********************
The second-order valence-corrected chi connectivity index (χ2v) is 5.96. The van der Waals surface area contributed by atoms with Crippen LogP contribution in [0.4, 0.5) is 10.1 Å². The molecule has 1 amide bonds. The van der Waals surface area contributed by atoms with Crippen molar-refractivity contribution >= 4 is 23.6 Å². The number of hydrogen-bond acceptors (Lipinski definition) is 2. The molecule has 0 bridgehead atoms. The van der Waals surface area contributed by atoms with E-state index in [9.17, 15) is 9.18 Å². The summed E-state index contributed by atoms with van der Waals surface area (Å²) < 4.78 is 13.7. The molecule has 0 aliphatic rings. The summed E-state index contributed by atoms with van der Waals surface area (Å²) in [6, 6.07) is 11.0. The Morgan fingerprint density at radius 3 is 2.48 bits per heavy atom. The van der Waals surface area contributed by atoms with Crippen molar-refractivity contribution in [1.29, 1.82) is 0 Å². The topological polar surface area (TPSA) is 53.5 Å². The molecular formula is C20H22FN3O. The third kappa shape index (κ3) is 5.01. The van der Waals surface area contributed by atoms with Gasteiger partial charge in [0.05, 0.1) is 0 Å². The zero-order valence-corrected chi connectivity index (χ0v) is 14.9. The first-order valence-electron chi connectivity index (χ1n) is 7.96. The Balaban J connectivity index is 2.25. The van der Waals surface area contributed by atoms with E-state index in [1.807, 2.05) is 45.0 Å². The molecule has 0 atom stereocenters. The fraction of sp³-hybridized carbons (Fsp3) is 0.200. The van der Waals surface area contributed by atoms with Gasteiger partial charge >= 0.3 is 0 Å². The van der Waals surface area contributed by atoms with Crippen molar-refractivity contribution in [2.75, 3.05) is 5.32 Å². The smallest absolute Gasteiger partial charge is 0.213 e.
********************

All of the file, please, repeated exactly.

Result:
The second-order valence-corrected chi connectivity index (χ2v) is 5.96. The van der Waals surface area contributed by atoms with Crippen LogP contribution in [0.4, 0.5) is 10.1 Å². The molecule has 1 amide bonds. The van der Waals surface area contributed by atoms with Crippen molar-refractivity contribution >= 4 is 23.6 Å². The number of hydrogen-bond acceptors (Lipinski definition) is 2. The molecule has 0 bridgehead atoms. The van der Waals surface area contributed by atoms with E-state index in [9.17, 15) is 9.18 Å². The summed E-state index contributed by atoms with van der Waals surface area (Å²) < 4.78 is 13.7. The molecule has 0 aliphatic rings. The summed E-state index contributed by atoms with van der Waals surface area (Å²) in [6, 6.07) is 11.0. The Morgan fingerprint density at radius 3 is 2.48 bits per heavy atom. The van der Waals surface area contributed by atoms with Crippen molar-refractivity contribution in [1.29, 1.82) is 0 Å². The topological polar surface area (TPSA) is 53.5 Å². The molecular formula is C20H22FN3O. The third kappa shape index (κ3) is 5.01. The van der Waals surface area contributed by atoms with Gasteiger partial charge in [0.05, 0.1) is 0 Å². The zero-order valence-corrected chi connectivity index (χ0v) is 14.9. The first-order valence-electron chi connectivity index (χ1n) is 7.96. The Balaban J connectivity index is 2.25. The van der Waals surface area contributed by atoms with E-state index in [1.807, 2.05) is 45.0 Å². The molecule has 0 atom stereocenters. The fraction of sp³-hybridized carbons (Fsp3) is 0.200. The van der Waals surface area contributed by atoms with Gasteiger partial charge >= 0.3 is 0 Å². The van der Waals surface area contributed by atoms with Crippen molar-refractivity contribution in [2.75, 3.05) is 5.32 Å². The smallest absolute Gasteiger partial charge is 0.213 e.